4 Ways to Get the Most from Sadness
Any leader who is upbeat all the time, in my opinion, is out of touch or faking it.
Real leaders have real feelings.
You might see the good in failure. But you don’t have to feel good about it.
Sad is useful:
You can’t lead and be happy with the status quo.
Sad feelings indicate you don’t like something. Do you really like loss, falling short, or disappointing a client. It may be a learning experience? It’s still painful.
Sadness at poor performance indicates you don’t like performing poorly. I’m not talking about drowning in self-pity.
You don’t want to work with anyone who is happy with poor performance.
#1. Improvement often begins with sadness.
#2. Sadness motivates. Happy people tend to be less motivated than sad people. (Reported by University of California Berkeley)
#3. Sadness expands your capacity to serve and relate to others. The solution you find by pressing through sadness opens your heart and often helps others.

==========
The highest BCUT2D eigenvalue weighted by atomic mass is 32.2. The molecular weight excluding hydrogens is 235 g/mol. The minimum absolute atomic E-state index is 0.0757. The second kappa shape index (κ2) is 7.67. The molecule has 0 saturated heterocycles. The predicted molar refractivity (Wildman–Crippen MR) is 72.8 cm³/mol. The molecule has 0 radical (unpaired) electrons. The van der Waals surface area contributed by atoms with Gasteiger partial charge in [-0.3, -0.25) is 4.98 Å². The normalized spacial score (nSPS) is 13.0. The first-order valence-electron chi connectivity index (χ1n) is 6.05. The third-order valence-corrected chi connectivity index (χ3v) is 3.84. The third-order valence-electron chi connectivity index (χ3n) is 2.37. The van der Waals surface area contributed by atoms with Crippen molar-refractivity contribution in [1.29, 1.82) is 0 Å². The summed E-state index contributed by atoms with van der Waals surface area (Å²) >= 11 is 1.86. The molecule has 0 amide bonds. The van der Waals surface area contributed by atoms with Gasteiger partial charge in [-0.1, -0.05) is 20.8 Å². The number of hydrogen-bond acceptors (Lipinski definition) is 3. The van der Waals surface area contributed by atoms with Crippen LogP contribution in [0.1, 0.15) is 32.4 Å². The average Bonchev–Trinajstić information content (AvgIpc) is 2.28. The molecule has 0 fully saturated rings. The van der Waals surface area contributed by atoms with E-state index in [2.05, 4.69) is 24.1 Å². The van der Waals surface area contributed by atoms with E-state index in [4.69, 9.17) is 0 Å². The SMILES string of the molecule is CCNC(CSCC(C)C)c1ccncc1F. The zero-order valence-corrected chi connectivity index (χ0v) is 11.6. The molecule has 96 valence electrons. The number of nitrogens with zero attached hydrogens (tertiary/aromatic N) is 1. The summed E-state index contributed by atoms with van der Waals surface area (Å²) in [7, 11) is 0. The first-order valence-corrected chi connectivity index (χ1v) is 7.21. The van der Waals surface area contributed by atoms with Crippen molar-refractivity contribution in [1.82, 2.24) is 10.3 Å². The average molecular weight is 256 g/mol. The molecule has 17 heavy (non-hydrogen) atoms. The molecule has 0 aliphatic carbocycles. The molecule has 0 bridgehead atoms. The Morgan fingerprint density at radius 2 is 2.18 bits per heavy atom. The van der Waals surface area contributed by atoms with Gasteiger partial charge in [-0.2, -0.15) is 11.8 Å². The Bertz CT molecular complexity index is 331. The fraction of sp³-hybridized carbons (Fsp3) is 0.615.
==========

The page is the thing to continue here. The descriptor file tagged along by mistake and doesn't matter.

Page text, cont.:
4 ways to get the most from sadness:
#1. Don’t rush to escape sadness. Accept it. In order to process sadness, you must first accept it. Those who try to suppress thoughts report dreaming about them. (Reported in Scientific American)
#2. Bring up sadness when you see it. Effective teams have social sensitivity. They notice when something feels wrong and they discuss it. (Reported in NY Times Magazine)
#3. A little dab’ll do ya. Don’t indiscriminately spew your sadness on everyone. Manage your influence. Let your team see a bit of your distress, but share the full brunt of your sadness with trusted friends in private.
#4. Understand and accept current realities. If you screwed up, accept that it happened. Dig into why. More importantly, determine what you’ll do better next time.
You might feel sad that you fell short, but be glad for opportunities to learn and grow.
How might leaders respond to sadness in leaderly ways?
Note: This post isn’t about depression or the feelings we experience during intense loss.